On April 25, the revival of PROMISES, PROMISES opens on Broadway! The romantic comedy has a awkward and genuine book by Neil Simon (who also penned the books for SWEET CHARITY, THEY’RE PLAYING OUR SONG, and THE GOOD-BYE GIRL), swinging pop music by Burt Bacharach, and sweet lyrics by Hal David, and is based on the 1960 Billy Wilder movie, THE APARTMENT.
Sean Hayes (best known for his portrayal of Jack McFarland on the hit comedy WILL & GRACE) is shy and earnest Chuck Baxter, an unremarkable office worker who lets married executives use his Manhattan apartment in exchange for promotions. But when Chuck realizes that the arrangement doesn’t bring him happiness – and comes between him and the woman he has a crush on, played by the incomparable Kristin Chenoweth – he’s forced to take a stand.
PROMISES, PROMISES is an off-beat, charming little show that makes full use of its ensemble. The ensemble dance numbers provide a perfect opportunity to emphasize Chuck’s isolation and quiet loneliness, while keeping the show’s momentum going and giving the audience rousing dance numbers. “Turkey Lurkey Time,” performed at the office Christmas party, is a perfect example of this:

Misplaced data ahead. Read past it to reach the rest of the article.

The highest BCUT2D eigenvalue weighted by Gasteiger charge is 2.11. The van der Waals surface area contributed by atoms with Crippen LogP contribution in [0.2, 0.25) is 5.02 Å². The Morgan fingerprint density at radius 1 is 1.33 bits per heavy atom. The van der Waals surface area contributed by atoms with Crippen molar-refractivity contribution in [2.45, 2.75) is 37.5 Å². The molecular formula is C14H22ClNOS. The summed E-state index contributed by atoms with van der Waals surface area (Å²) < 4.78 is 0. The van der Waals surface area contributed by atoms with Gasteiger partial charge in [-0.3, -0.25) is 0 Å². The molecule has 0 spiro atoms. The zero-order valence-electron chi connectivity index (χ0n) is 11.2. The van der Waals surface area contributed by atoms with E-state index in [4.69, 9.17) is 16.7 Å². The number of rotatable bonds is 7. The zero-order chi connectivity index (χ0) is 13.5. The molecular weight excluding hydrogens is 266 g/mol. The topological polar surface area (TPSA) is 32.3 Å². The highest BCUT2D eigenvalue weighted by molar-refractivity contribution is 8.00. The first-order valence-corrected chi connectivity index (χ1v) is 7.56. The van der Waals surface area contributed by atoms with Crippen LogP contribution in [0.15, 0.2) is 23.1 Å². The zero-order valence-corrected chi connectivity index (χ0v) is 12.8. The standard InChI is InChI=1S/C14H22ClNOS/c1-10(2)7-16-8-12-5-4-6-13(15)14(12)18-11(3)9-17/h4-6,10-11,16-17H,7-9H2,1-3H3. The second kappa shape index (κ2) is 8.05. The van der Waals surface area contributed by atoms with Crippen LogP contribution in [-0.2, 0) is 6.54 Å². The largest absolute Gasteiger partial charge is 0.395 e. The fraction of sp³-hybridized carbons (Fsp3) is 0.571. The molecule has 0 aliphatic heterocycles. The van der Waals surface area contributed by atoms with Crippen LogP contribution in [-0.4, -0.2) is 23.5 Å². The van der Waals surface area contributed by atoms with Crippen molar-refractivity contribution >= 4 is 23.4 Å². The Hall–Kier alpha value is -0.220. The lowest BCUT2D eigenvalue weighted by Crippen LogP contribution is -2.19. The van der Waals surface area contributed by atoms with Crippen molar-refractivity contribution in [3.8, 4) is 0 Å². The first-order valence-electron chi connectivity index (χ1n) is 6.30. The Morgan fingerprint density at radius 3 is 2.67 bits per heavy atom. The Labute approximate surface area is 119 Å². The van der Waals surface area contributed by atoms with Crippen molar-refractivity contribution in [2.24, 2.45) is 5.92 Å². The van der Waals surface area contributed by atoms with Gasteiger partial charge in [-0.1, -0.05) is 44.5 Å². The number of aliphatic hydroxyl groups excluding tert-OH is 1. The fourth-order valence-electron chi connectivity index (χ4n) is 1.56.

Donna McKechnie, seen in the center, would later win a Tony for her role as Cassie in A CHORUS LINE, and the choreography for this number (created by the legendary Michael Bennett) has become famous.
PROMISES, PROMISES is somewhat unusual for a musical theatre romantic comedy in that neither Chuck nor his love interest, Fran, have a big moment where they plainly declare their love for each other in song. Rather, they have an intimate bonding moment with “I’ll Never Fall In Love Again,” heard here with Jill O’Hara and Jerry Orbach (THE FANTASTICKS, CHICAGO, 42ND STREET):
The song is in the tradition of indirect musical theatre love songs, where a character insists she’s not in love when she very clearly is. “People Will Say We’re In Love” from OKLAHOMA! and “I Won’t Send Roses” from MACK AND MABEL are two other examples of this kind of song: